Japanese painting is an import of Chinese technique, passed to Japan through the Koreans. Although at first the style imitates Chinese, it gradually adapts to a more indigenous style. With the rise of the landed class, which begins to displace the noble class, there is a division in style: the former preferred a realism, while the latter a conservatism.
Later, with the shogunate of Oda Nobunaga, an authentic style, known as the Kano school, was favored, which consisted of colorful paintings captured on screens or walls.
In the Edo period the predominant style of Japanese painting was that of Ukiyo-e, which were paintings that reflected the uninhibited style of life. The main subjects of this type of painting are brothels and kabuki theaters. This style began as sex manuals or portraits of prostitutes doing mundane activities. It soon became a delicate art, portraying feminine beauty in paintings. This genre influenced impressionist artists such as Van gogh or Of gas.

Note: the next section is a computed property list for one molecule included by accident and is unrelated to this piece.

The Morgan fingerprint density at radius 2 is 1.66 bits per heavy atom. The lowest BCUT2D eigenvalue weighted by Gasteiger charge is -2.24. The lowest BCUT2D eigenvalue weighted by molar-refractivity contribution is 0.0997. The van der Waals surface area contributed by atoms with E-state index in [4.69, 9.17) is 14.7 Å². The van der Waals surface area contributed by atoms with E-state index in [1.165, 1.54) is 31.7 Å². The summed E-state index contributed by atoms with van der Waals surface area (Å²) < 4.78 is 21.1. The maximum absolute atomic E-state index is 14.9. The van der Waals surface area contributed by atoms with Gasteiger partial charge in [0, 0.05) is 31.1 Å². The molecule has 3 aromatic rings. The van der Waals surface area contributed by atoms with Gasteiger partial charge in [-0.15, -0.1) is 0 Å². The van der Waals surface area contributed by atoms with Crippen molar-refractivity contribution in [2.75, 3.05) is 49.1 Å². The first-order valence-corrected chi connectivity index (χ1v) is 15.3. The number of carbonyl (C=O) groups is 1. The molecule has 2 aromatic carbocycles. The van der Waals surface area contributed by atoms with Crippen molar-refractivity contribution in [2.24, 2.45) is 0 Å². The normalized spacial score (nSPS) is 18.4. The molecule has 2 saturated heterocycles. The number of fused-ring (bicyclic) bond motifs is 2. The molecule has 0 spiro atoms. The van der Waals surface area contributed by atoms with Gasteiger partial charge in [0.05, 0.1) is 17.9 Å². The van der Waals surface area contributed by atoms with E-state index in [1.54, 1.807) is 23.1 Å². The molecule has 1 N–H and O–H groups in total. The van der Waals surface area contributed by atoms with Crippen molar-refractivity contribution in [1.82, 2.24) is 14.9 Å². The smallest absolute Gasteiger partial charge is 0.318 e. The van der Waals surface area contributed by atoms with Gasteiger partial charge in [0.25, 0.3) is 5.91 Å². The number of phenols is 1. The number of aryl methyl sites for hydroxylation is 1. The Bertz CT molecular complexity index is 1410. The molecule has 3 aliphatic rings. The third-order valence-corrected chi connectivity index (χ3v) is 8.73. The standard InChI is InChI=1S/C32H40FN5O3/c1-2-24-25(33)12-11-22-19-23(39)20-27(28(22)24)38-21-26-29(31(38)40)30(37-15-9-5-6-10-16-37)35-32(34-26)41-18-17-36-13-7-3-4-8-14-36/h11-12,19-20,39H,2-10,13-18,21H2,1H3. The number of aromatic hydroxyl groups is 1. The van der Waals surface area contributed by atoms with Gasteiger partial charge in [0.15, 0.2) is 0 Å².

After the Meiji Restoration, Western arts influenced the Japanese style. Painters like Umehara, Ryuzaburo and Yasui sotaro they studied with great painters like Renoir and Stomp.